It Sure Looks Like Governments Want to Let AI Surveillance Run Wild

It Sure Looks Like Governments Want to Let AI Surveillance Run Wild

By all accounts, the European Union’s AI Act seems like something that would make tech ethicists happy. The landmark artificial intelligence law, which enjoyed a huge legislative win this week, seeks to institute a broad regulatory framework that would tackle the harms posed by the new technology. In its current form, the law would go to some lengths to make AI more transparent, inclusive, and consumer-friendly in the countries where it’s in effect. What’s not to like, right?

Among other things, the AI Act would bar controversial uses of AI, what it deems “high-risk” systems. This includes things like emotion recognition systems at work and in schools, as well as the kind of social scoring systems that have become so prevalent in China. At the same time, the law also has safeguards around it that would force companies that generate media content with AI to disclose that use to consumers.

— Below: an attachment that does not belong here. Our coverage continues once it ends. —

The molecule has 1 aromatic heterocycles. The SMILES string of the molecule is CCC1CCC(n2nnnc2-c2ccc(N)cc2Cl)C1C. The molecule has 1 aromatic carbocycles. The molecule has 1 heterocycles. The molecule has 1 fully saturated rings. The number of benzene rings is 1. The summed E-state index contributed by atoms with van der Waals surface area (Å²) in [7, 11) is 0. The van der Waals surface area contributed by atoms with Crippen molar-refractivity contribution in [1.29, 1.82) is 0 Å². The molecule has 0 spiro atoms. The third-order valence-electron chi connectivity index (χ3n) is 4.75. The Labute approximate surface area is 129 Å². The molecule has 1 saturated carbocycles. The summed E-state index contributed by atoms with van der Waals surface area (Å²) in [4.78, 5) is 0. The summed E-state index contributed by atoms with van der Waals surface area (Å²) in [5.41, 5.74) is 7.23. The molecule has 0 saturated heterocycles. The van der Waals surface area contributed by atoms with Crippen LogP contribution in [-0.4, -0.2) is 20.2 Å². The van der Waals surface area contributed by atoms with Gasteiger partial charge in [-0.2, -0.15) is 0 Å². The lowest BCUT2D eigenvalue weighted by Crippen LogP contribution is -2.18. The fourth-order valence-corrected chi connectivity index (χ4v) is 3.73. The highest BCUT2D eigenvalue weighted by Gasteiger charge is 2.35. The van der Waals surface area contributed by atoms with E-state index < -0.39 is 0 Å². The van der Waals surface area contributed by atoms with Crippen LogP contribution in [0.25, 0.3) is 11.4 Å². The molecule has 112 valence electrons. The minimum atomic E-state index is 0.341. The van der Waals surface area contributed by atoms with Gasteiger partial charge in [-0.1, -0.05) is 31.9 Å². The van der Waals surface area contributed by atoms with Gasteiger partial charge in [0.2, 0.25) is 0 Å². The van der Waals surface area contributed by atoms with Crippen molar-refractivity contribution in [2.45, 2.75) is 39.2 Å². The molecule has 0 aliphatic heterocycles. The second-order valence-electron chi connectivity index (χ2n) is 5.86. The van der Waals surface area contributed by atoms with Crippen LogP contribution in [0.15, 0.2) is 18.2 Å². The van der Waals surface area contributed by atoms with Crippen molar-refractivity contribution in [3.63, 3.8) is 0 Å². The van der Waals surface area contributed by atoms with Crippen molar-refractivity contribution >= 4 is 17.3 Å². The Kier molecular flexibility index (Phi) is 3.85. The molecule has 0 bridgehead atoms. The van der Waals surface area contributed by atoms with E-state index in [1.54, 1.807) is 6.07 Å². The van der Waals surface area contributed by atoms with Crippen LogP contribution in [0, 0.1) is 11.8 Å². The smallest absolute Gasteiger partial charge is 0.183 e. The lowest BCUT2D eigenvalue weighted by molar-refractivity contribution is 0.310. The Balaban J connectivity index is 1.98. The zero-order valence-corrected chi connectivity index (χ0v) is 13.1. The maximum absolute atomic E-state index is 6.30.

Last week, regulators from the bloc’s three branches reached a provisional agreement on the law, meaning that, for lack of a better phrase, it’s a done deal.

And yet, despite some policy victories, there are major blindspots in the new law—ones that make civil society groups more than a little alarmed.

Damini Satija, Head of the Algorithmic Accountability Lab with Amnesty International, said that her organisation and others had been carefully monitoring the development of the AI Act over the past few years and that, while there’s a lot to celebrate in the new law, it’s not enough.

Indeed, the European Parliament’s own press release on the landmark law admits that “narrow exceptions [exist] for the use of biometric identification systems (RBI)”—police mass surveillance tech, in other words—“in publicly accessible spaces for law enforcement purposes, subject to prior judicial authorisation and for strictly defined lists of crime.” As part of that exemption, the law allows police to use live facial recognition technology—a controversial tool that has been dubbed “Orwellian” for its ability to monitor and catalog members of the public—in cases where it’s used to prevent “a specific and present terrorist threat” or to ID or find someone who is suspected of a crime.